Non-cemented THA offers the potential for integration of the implant surface with the surrounding bone. Hydroxyapatite coatings have proven effective in providing excellent short- and intermediate-term outcomes in terms of fixation, stability, function, and pain relief [1217]. Hydroxyapatite coatings enhance osteoblast attachment, proliferation, and differentiation (see Beck for review [18]). While hydroxyapatite is generally considered to be an osteoconductive material, it has occasionally been shown to have osteoinductive properties, which have been attributed to the adsorption of bone morphogenetic proteins [19].

Osteoblastic activity is modulated by surface roughness and is enhanced when the Ra is between 1 and 7 μm [20, 21]. In addition, surface roughness in vivo is an important factor affecting bone apposition and mechanical strength of the implant-bone interface. Increasing surface roughness by grit-blasting or chemical-etching has been associated with increased osseointegration in a variety of animal models [2225].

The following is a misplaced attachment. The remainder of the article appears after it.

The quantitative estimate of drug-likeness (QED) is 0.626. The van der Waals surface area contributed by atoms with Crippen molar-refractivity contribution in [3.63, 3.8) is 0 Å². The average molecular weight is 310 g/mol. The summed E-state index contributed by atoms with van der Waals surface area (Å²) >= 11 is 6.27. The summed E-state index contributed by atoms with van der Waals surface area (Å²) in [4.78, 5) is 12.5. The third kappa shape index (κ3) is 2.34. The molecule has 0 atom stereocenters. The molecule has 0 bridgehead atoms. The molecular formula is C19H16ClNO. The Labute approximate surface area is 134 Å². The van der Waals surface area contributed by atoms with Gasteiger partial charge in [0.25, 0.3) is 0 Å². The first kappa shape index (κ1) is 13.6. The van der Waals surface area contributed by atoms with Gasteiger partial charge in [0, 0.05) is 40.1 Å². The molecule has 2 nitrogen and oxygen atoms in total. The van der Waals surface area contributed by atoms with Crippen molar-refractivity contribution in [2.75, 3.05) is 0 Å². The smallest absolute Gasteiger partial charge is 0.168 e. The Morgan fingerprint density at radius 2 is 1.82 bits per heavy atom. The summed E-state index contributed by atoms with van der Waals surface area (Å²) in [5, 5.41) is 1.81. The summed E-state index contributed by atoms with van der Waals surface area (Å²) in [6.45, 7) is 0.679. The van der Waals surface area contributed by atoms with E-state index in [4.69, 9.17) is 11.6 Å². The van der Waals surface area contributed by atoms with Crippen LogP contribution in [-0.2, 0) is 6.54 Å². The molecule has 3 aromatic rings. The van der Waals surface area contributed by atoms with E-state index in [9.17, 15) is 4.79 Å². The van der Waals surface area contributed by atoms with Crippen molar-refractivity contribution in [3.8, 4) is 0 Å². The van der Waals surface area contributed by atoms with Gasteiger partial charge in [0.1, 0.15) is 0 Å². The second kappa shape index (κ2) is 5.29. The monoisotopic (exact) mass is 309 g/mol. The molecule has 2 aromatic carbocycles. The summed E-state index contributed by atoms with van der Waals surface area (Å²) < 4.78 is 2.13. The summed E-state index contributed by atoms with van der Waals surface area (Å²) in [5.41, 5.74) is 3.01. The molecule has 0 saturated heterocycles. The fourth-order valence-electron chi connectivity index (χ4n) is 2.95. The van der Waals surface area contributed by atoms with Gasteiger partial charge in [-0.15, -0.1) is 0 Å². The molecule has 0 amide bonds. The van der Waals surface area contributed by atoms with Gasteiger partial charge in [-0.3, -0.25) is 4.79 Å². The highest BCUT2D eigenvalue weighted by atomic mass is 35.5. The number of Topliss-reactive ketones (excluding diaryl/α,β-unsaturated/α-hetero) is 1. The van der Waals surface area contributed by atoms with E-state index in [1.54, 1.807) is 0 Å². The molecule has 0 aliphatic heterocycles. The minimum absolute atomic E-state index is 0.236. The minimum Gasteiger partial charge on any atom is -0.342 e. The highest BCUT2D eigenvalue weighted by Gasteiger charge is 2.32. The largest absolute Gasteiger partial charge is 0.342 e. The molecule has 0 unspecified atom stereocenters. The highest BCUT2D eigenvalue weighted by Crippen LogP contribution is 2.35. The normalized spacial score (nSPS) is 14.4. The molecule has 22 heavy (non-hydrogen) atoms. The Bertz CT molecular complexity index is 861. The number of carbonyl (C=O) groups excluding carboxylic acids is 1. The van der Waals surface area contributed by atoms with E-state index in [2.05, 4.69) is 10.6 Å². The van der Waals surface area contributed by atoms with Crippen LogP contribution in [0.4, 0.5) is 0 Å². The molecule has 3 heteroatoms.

Since hydroxyapatite coating can alter surface roughness, it is important to determine the relative significance of the individual contributions of these factors [22, 26]. For example, superior osseointegration was found in hydroxyapatite-coated trabecular implants in miniature pigs compared to grit-blasted or acid-etched surface [25]. However, the hydroxyapatite-coated implants had a significantly greater Ra. It has not been conclusively shown whether surface roughness or hydroxyapatite coating is the dominant factor affecting in vivo osseointegration. One study concluded that surface roughness contributed more to increased bone apposition rates than hydroxyapatite coating [26]. On the other hand another study found significantly increased bone apposition in hydroxyapatite-coated implants despite comparable surface roughness measures between coated and uncoated implants [27]. We therefore designed a study to investigate the factors contributing to osseointegration in orthopedically relevant surfaces. The study hypothesis was that the addition of a hydroxyapatite coating would enhance osseointegration beyond that provided by change in surface roughness alone.